Sri Aurobindo's - 'The Life Divine' - The Human Aspiration - Chapter I

Track Running The Human Aspiration - Track 105

Question: Is imagination not a thought?

All imagination, you examine imaginations – you can imagine only that which exists. Not here, it may exist somewhere. "Your face is like a moon" Your face exists, the moon exists. It is an imagination but only because thought can capture only what exists!

Question: One can imagine that immortality does not exist. This is a thought. Yet it actually exists!

These are just words. Thought that has no meaning in it. Every thought to be a thought has a meaning. Otherwise it is not a thought. They are only words. Like abracadabra. Thought, to be a thought, we must really think it. It must have a meaning and the meaning can be derived only from that which exists. In any case Parmenides says that you can be sure of only one thing. Existence. That which is not you cannot know, it is impossible. There he does not say it may be impossible or probably impossible. That is impossible. He makes a categorical statement. It is certain and that is a metaphysical point. When you arrive at a metaphysical thinking, there is no may be or may not be. Historically you may have statements that are may be – may not be. Metaphysically the proposition must end in pure categorical statement. And this is what is here. Parmenides is absolutely certain.

Now if you define God as that which exists thoroughly, then you can say that the highest that the thought can envisage is God. So Sri Aurobindo says, that which thought can envisage is the highest. And it is marked by a categorical statement. Not may be or may not be. Not "probable", not "promises". "It is also the highest that the thought can envisage". It is regarding the Godhead. God, Immortality, these are all the words that basically mean the same. God is immortal, God is Light, God is Freedom – God, Light, Freedom, Immortality. These four terms mean that which exists thoroughly. Without any compromise whatsoever. It is perfect in existence. Therefore for thought, it is the highest that the thought can envisage.

And I am giving you a statement from Parmenides. This is a statement that until today has been a puzzle for philosophers. As with what you said, such arguments have been put forward again and again, and again and again. They have been answered; people feel dissatisfied even when answered, some new propositions are made… In this very book, Russell has given an argument to disprove Parmenides. But when you read it, again you feel, no, no, Bertrand Russell has not been able to answer. I shall read out his last paragraph, Bertrand Russell's own argument.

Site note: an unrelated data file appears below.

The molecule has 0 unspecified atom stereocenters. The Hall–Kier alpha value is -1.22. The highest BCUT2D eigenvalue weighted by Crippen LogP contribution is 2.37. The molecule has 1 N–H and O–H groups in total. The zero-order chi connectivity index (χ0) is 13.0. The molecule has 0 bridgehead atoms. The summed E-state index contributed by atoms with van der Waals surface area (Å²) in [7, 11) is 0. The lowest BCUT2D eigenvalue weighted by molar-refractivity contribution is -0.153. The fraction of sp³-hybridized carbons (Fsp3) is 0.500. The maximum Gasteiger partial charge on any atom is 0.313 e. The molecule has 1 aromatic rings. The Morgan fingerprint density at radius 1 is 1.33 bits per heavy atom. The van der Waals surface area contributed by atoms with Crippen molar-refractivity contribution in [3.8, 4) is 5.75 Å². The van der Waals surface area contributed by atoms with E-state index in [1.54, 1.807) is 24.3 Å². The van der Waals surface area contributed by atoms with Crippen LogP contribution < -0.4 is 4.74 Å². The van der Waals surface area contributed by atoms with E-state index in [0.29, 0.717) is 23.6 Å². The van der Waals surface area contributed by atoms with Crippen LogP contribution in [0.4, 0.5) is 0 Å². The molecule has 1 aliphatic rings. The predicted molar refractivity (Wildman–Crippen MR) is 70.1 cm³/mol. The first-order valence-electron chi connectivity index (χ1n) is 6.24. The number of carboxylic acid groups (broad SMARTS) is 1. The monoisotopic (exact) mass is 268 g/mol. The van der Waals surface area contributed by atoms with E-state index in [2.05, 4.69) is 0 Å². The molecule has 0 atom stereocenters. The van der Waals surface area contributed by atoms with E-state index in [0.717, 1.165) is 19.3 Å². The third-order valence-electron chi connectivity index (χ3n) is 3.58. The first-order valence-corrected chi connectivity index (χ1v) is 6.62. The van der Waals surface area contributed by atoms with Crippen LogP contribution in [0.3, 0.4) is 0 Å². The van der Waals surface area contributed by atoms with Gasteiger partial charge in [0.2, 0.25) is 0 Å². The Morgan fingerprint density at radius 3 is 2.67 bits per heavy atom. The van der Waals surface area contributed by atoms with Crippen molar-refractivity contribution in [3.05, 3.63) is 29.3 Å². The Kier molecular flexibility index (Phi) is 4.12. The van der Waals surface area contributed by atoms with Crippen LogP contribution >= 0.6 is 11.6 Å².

After discussing Parmenides he says "Parmenides may refute me in the following manner". Then he gives in what manner. Then he adds "I will not attempt to meet this argument now". That means the proposition is so solid. This was written by Parmenides in which year? He lived in 450 BC. Now see how many years have passed since then and how many people have tried to understand it, dispute it, answer it and answer again and answer again, and now this is the last sentence written in the twentieth century by Bertrand Russell: "I will not attempt to meet this argument now". Why? He says, "Because it requires a discussion of memory". He says that unless you discuss what memory is, you cannot discuss this question. He says, "It requires a discussion of memory which is a difficult subject. I have put the argument here to remind the reader, that philosophical theories, if they are important, can generally be revived in a new form, after being refuted as originally stated. Refutations are seldom final. In the most cases they are a prelude to further refinements." This is the final conclusion of the chapter.

This is a very powerful argument. An argument you can arrive at only when you have gone into the depth of thought, again and again and again and again, and this Sri Aurobindo puts in the very first sentence here. "It is the highest which the thought can envisage". God is the highest which the thought can envisage, you cannot escape it.

Now I shall give you one more sentence. It is an elucidation of this very sentence from Parmenides:

"How could it come into being? If it came into being, it is not; nor is it if it is going to be in the future. Thus is becoming extinguished and passing away not to be heard of The thing that can be thought and that for the sake of which the thought exists is the same; for you cannot find thought without something that is as to which it is uttered."

Now you think about it for today. I will not discuss this today. It is the same thing that is written in the first two lines. It is the elucidation of the same thing. It only says that that which exists is the highest that thought can envisage. That which exists thoroughly, that which does not come into being now or tomorrow is that which is the highest which the thought can envisage.–

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